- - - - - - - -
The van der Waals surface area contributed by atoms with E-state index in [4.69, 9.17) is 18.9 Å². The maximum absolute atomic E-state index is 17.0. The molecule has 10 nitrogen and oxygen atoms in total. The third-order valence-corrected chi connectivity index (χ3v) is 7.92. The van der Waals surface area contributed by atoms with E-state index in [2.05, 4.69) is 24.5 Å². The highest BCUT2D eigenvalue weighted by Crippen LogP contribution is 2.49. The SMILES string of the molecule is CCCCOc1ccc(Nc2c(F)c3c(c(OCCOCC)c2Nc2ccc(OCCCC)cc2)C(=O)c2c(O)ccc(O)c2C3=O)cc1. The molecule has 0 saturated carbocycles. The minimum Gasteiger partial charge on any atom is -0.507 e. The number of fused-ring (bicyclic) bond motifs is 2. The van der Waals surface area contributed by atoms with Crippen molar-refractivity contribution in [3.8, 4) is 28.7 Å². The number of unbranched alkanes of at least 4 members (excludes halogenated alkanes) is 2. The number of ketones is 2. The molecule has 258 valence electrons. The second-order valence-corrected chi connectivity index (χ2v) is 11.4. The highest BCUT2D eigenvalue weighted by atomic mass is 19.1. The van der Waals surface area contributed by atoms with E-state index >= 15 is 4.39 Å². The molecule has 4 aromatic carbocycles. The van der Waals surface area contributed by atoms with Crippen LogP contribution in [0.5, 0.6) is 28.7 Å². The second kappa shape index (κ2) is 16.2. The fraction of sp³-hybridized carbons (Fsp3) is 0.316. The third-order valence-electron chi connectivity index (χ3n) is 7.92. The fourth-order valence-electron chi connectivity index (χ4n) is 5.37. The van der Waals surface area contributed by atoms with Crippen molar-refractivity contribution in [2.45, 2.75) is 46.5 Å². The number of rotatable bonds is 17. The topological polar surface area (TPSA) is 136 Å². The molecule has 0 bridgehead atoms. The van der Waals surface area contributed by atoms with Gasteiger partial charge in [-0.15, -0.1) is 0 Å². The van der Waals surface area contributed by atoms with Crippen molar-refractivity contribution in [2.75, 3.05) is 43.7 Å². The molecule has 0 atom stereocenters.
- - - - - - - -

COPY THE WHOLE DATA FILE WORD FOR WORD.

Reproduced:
The van der Waals surface area contributed by atoms with E-state index in [4.69, 9.17) is 18.9 Å². The maximum absolute atomic E-state index is 17.0. The molecule has 10 nitrogen and oxygen atoms in total. The third-order valence-corrected chi connectivity index (χ3v) is 7.92. The van der Waals surface area contributed by atoms with E-state index in [2.05, 4.69) is 24.5 Å². The highest BCUT2D eigenvalue weighted by Crippen LogP contribution is 2.49. The SMILES string of the molecule is CCCCOc1ccc(Nc2c(F)c3c(c(OCCOCC)c2Nc2ccc(OCCCC)cc2)C(=O)c2c(O)ccc(O)c2C3=O)cc1. The molecule has 0 saturated carbocycles. The minimum Gasteiger partial charge on any atom is -0.507 e. The number of fused-ring (bicyclic) bond motifs is 2. The van der Waals surface area contributed by atoms with Crippen molar-refractivity contribution in [3.8, 4) is 28.7 Å². The number of unbranched alkanes of at least 4 members (excludes halogenated alkanes) is 2. The number of ketones is 2. The molecule has 258 valence electrons. The second-order valence-corrected chi connectivity index (χ2v) is 11.4. The highest BCUT2D eigenvalue weighted by atomic mass is 19.1. The van der Waals surface area contributed by atoms with E-state index >= 15 is 4.39 Å². The molecule has 4 aromatic carbocycles. The van der Waals surface area contributed by atoms with Crippen LogP contribution in [0.5, 0.6) is 28.7 Å². The second kappa shape index (κ2) is 16.2. The fraction of sp³-hybridized carbons (Fsp3) is 0.316. The third-order valence-electron chi connectivity index (χ3n) is 7.92. The fourth-order valence-electron chi connectivity index (χ4n) is 5.37. The van der Waals surface area contributed by atoms with Crippen molar-refractivity contribution in [2.45, 2.75) is 46.5 Å². The number of rotatable bonds is 17. The topological polar surface area (TPSA) is 136 Å². The molecule has 0 bridgehead atoms. The van der Waals surface area contributed by atoms with Gasteiger partial charge in [-0.15, -0.1) is 0 Å². The van der Waals surface area contributed by atoms with Crippen molar-refractivity contribution in [2.75, 3.05) is 43.7 Å². The molecule has 0 atom stereocenters.